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Nearly half of nonprofits saw an increase in donors since March 2020

November 5, 2021 – Candid

While nearly half of surveyed nonprofits saw an increase in the number of donors since March 2020, many were unprepared to leverage the surge in generosity, a report from the Blackbaud Institute finds.

Based on a survey of nearly twelve hundred nonprofit professionals and more than a thousand donors between June 28 and July 23, the report, Tipping Point: Aligning with Supporters in a Changing World, found that 45 percent of organizations reported an increase in the number of donors since March 2020, while only a fifth saw their donor files shrink. More than a third (34 percent) of donors reported giving more than in a typical year, 51 percent gave about the same, and just 12 percent gave less.

According to the report, among new donors and those who gave more, young donors and people of color showed up more prominently than older and white donors, with 53 percent of Gen Z and 45 percent of millennial respondents reporting giving more, compared with 27 percent of Gen X and 25 percent of boomer respondents. And 46 percent of Black and 44 percent of Latinx/Hispanic respondents reported increasing their giving, compared with 38 percent of Asian-American/Pacific Islander and 33 percent of white respondents. Latinx/Hispanic donors were most likely to say they supported a new organization in 2020 (54 percent), followed by Black (49 percent), AAPI (48 percent), and white donors (41 percent). Latinx/Hispanic and Black donors also were more likely to give in response to the COVID-19 pandemic (50 percent and 44 percent) and social and racial injustice (48 percent and 48 percent) than AAPI or white donors.

The report also found that organizations that had failed to invest in technology and the know-how to leverage it for donor engagement were at a significant disadvantage as in-person gatherings became impossible. The survey revealed a disconnect between many organizations and their supporters: While 72 percent of nonprofit professionals said they expanded their offerings of virtual events, only 16 percent of donors were aware of them, and while 59 percent of professionals said their organizations encouraged donors to share content on social media, only 18 percent of donors recalled seeing any such requests from the causes they support. Similarly, 60 percent of organizations rated themselves as “excellent” at meeting donor expectations for staying true to their mission, values, and goals, yet only 44 percent of donors said the same, while donors tended to give organizations higher marks than the organizations give themselves on measures such as using money wisely, reporting on how donations make a difference, and making donors feel appreciated.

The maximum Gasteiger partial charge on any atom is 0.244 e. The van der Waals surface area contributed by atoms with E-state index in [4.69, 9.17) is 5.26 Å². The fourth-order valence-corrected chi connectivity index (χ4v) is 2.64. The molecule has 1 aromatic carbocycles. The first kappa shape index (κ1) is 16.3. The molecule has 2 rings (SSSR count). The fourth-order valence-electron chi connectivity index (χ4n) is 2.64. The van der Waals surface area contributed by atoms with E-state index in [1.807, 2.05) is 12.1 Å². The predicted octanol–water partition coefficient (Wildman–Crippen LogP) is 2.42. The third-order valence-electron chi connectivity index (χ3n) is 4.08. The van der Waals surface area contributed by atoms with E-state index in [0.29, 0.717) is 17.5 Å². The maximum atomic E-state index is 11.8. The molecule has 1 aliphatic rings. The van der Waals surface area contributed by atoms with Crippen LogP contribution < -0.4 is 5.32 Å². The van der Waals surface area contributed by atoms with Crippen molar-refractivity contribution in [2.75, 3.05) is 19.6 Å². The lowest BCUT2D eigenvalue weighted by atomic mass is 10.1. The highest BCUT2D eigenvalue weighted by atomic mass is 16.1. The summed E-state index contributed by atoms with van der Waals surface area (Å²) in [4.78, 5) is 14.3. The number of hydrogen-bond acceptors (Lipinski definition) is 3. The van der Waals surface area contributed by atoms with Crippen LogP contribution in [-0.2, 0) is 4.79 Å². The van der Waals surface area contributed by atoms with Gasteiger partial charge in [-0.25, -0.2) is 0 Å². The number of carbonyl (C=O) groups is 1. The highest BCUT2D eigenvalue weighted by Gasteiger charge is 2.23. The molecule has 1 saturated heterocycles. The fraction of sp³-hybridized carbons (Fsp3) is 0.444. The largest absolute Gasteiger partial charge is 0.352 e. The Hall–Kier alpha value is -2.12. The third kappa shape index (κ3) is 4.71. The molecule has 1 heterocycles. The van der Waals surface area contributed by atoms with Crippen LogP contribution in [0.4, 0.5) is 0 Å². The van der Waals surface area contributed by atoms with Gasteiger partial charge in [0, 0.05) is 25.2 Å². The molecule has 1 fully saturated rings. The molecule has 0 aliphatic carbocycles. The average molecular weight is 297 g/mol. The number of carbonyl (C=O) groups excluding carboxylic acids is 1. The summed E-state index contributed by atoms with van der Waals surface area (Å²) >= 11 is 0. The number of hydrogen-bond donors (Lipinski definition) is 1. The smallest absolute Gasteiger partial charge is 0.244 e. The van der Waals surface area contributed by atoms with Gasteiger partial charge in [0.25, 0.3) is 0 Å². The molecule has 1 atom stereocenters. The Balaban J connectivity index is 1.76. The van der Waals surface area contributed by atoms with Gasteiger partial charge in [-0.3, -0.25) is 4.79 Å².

The report’s takeaways include the need to pay much closer attention to donors’ expectations, pursue “philanthropy for all” with deliberate speed to reflect the true diversity and breadth of the country, ensure donor retention and don’t squander the moment, invest in technology with the long term in mind, develop leaders with new capacities, and foster a future proof culture that rewards risk, encourages innovation, and manages change well.

“In a time where complexity demands new thinking, this new research can help decision-makers in the social good sector understand what supporters value most,” said Blackbaud Institute managing director Ashley Thompson. “Our hope is that this report will help leaders identify performance gaps and shift their focus to high-return areas so they can adapt to today’s changing landscape more effectively.”

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